[Spoiler heavy zone]
Two nights ago, I went to see the latest James Bond movie, “Skyfall.” I’d just started my Thanksgiving break, and I was hoping for a fast-paced action movie with good cinematography. I felt even the introduction was worth the price of admission. Although I enjoy watching Bond movies, I often feel uncomfortable with the overt (and covert) sexism. Particularly, the aggrandizement of traditional masculine gender roles like violence to solve problems bothers me, as well as the objectification of women. Despite all of this, I usually enjoy going to see Bond movies. Today is not the day that I’m going to explore my hypocrisy on my blog.
“Skyfall” justifies the need for spies and the entire spy industry in today’s world, but the spy “industry” needs to adapt. The parallel between Bond and the overall spy business is evident. One of the major questions in the movie is despite psychological and physical limitations, can Bond continue to be efficient in a career field that needs to adapt to changes in globalization, technology, and warfare? The “enemy” has drastically changed. However, I like the fact that the villain of this movie was created by the British government itself, as opposed to an operative from another traditional, national enemy, or a terrorist, say, from the Middle East. It makes sense people having to make monstrous decisions who are abandoned might eventually become villanous.
The movie had gorgeous psychological symbolism in it, which, as my spouse and I discussed may go back to “Casino Royale.” When a character, Silva, asks Bond about his hobby, Bond quips, “resurrection.” Yet, this is very accurate. I can think of at least three cases of Bond being symbolically resurrected, and I’ll bet that there are more. Bond gets shot by his partner and falls into water. He’s presumed dead, but I think that it is important that we never witness him emerge from the water. However, he is alive and taking a break, reminding me of being in paradise or purgatory. He returns to the UK when he sees the main plot of the movie shaping up on television. After returning to the home he grew up in, Skyfall, he winds up destroying his home in flames and eventually falls through the ice. (Before this, he runs through underground tunnels attached to his house. This also seems very psychological in terms of the subconscious.)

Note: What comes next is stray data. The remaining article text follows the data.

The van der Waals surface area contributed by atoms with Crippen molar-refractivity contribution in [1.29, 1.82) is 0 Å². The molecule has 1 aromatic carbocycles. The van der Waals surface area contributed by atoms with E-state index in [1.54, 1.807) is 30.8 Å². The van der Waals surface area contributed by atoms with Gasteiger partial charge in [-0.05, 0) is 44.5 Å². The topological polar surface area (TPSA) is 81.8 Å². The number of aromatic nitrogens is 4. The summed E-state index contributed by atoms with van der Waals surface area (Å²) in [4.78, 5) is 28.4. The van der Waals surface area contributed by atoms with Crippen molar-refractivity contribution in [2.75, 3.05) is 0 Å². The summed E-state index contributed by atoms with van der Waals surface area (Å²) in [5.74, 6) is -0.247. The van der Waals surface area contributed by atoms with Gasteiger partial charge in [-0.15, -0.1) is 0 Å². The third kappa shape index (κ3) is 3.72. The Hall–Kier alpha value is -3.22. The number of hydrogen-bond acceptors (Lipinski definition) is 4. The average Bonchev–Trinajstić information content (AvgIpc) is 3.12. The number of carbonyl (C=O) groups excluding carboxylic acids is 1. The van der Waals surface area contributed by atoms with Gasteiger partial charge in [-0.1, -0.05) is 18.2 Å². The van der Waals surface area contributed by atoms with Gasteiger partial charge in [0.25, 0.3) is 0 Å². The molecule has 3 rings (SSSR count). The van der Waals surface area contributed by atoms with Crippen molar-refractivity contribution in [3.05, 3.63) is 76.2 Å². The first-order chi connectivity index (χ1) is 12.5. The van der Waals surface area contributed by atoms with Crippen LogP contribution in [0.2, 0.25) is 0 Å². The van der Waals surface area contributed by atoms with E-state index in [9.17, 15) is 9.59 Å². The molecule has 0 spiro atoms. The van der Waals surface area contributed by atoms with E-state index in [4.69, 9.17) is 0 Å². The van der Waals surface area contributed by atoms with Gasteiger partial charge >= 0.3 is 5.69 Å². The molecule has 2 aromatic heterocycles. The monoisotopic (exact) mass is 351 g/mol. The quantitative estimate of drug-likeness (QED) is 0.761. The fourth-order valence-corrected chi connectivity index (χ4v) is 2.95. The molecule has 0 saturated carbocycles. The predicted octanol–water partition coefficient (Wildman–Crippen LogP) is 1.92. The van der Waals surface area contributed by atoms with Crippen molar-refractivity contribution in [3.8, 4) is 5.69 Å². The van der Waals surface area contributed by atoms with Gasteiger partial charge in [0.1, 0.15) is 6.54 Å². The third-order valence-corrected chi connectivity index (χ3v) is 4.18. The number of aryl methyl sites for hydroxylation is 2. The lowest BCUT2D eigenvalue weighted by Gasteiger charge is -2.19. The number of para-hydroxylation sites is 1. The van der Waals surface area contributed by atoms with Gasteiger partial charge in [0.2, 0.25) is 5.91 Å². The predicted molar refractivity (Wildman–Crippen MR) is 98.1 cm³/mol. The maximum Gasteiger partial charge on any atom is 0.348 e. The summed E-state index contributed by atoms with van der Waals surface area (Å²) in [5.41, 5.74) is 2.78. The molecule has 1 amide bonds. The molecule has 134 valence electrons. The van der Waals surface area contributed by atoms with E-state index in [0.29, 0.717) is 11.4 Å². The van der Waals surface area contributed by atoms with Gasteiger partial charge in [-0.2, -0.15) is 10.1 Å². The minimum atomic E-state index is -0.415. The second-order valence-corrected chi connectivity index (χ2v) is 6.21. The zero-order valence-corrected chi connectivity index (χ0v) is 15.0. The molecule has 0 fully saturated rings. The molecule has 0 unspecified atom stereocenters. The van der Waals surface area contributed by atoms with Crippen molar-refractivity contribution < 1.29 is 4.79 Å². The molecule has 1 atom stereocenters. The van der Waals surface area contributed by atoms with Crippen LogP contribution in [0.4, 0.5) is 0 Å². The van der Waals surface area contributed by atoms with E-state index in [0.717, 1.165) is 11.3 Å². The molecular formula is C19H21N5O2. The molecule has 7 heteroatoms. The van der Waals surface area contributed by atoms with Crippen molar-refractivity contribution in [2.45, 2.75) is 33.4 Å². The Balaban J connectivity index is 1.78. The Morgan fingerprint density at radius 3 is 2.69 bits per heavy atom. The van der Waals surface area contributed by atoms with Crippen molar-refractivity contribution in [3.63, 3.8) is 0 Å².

Personally, when he emerges from the ice feels like his actual resurrection to me. Another interesting symbolic motif in the film is the continual use of mirrors and reflections of Bond. This reminds me of Cooley’s idea of the looking-glass self. Our self image comes from how we think that others see us (Conley). This cute wikipedia image is an example of this. This idea is important in this movie because Bond “dies”, and he has to determine who he is again. He is “James Bond,” which apparently is truly his name. It’s neat to see the interactions happen between Bond and the gamekeeper, Kincade, that knew him as a child. This person would be one living person that shaped his identity before he was an agent. Kincade obviously had a relationship with young Bond, but he doesn’t fully know his adult identity. M makes a comment about orphans making the best agents. While one might assume this is due to their lack of social connections, I believe it’s because without parents and other caregivers, it’s easier to shape the identity of a person into an agent. In this movie, it seems that the people helping Bond to solidify his identity are is “Mother”, M, his symbolic brother, Silva, and even other characters like the new “Q,” and his new partner.
MI-6 also goes through many of these same transformations. It is blown up and damaged at the beginning so they change headquarters. (A similar chase seen occurs under the tunnels attached to the new location.) Then, it is under assault from the government for being ineffective and useless due to globalization. It is under the same threat and has to go through the same identity reconstruction process that Bond did. At the end, there is a changing of the guard that make it evident that the institution is continuing, but their identity has been permanently changed. I look forward to seeing where the franchise and the characters go from here.
What symbolism have I missed? Do you think that I’m right about the imagery in the movie?